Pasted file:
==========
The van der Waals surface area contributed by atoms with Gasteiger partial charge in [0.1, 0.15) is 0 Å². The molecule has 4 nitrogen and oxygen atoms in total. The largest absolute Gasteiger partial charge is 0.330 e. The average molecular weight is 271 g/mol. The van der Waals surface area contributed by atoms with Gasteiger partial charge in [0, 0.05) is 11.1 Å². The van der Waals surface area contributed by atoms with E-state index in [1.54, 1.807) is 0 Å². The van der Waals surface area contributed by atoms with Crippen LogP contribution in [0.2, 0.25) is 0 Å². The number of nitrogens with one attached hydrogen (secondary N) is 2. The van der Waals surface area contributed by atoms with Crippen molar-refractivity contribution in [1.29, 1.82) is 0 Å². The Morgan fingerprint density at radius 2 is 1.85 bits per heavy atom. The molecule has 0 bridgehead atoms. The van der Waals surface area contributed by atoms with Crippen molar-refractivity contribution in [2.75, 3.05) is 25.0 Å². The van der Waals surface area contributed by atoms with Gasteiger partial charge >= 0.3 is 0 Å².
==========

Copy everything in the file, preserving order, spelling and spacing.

The van der Waals surface area contributed by atoms with Gasteiger partial charge in [0.1, 0.15) is 0 Å². The molecule has 4 nitrogen and oxygen atoms in total. The largest absolute Gasteiger partial charge is 0.330 e. The average molecular weight is 271 g/mol. The van der Waals surface area contributed by atoms with Gasteiger partial charge in [0, 0.05) is 11.1 Å². The van der Waals surface area contributed by atoms with E-state index in [1.54, 1.807) is 0 Å². The van der Waals surface area contributed by atoms with Crippen LogP contribution in [0.2, 0.25) is 0 Å². The number of nitrogens with one attached hydrogen (secondary N) is 2. The van der Waals surface area contributed by atoms with Crippen molar-refractivity contribution in [1.29, 1.82) is 0 Å². The Morgan fingerprint density at radius 2 is 1.85 bits per heavy atom. The molecule has 0 bridgehead atoms. The van der Waals surface area contributed by atoms with Crippen molar-refractivity contribution in [2.75, 3.05) is 25.0 Å². The van der Waals surface area contributed by atoms with Gasteiger partial charge >= 0.3 is 0 Å².